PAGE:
Each child will need a binder for each subject. This may seem like a lot of space, but trust me, you'll thank me later. We tried the one binder for all, but then papers were getting lost or misplaced. That created frustration for my children and me. So, they each have their own selves and they really like it.

They get a schedule every day that tells them exactly what they need to learn. They go to their shelf and get what they need. Each child has a Daily Learning Notebook, it covers the basics. Click here to see how we use those. Once they complete that, it will have their schedule at the end telling them what they need to do for that day. I assist my younger children with their schedules.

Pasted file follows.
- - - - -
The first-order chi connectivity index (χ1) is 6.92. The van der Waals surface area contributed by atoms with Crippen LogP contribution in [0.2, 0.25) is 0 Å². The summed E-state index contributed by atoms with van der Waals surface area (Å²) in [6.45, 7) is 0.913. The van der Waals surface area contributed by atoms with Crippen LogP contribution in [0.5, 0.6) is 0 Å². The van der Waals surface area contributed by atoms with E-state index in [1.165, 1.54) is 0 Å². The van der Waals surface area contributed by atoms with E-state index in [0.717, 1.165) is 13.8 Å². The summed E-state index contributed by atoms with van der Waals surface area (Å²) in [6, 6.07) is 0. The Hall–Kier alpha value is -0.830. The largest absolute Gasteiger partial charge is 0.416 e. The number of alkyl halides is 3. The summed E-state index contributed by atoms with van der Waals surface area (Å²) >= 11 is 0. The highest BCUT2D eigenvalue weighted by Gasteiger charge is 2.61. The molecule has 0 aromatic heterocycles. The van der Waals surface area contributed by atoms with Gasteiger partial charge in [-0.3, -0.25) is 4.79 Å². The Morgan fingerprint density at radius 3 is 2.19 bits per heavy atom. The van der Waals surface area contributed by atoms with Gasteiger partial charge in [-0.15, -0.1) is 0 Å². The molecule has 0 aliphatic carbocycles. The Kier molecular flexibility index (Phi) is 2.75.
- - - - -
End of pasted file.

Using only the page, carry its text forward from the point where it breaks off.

We also tried the workbox system, but that didn't work for all of my children. I think it was because we don't have the space for it. So, we used a file box. Click here to see how I set that up.

I now use that as my filing cabinet. This is usually my research findings, master copies, worksheets, lapbook topics, bland notebooking pages, etc. This is really great for those worksheets that I find and don't want to save everything to my computer because I will run out of space very fast.

How do I find time to plan?

I get up two hours before my children take care of me and review. You already know how to take of yourself, exercise, shower, etc. I review my lesson plans for the day. I set up for everything. This way there won't be any distractions later. I would open all pages that we would need for that day. I would have D.O.L. (Daily Oral Language) on the whiteboard. This allows me a little time to finish setting up for whatever else needs to be done or I can take a breather.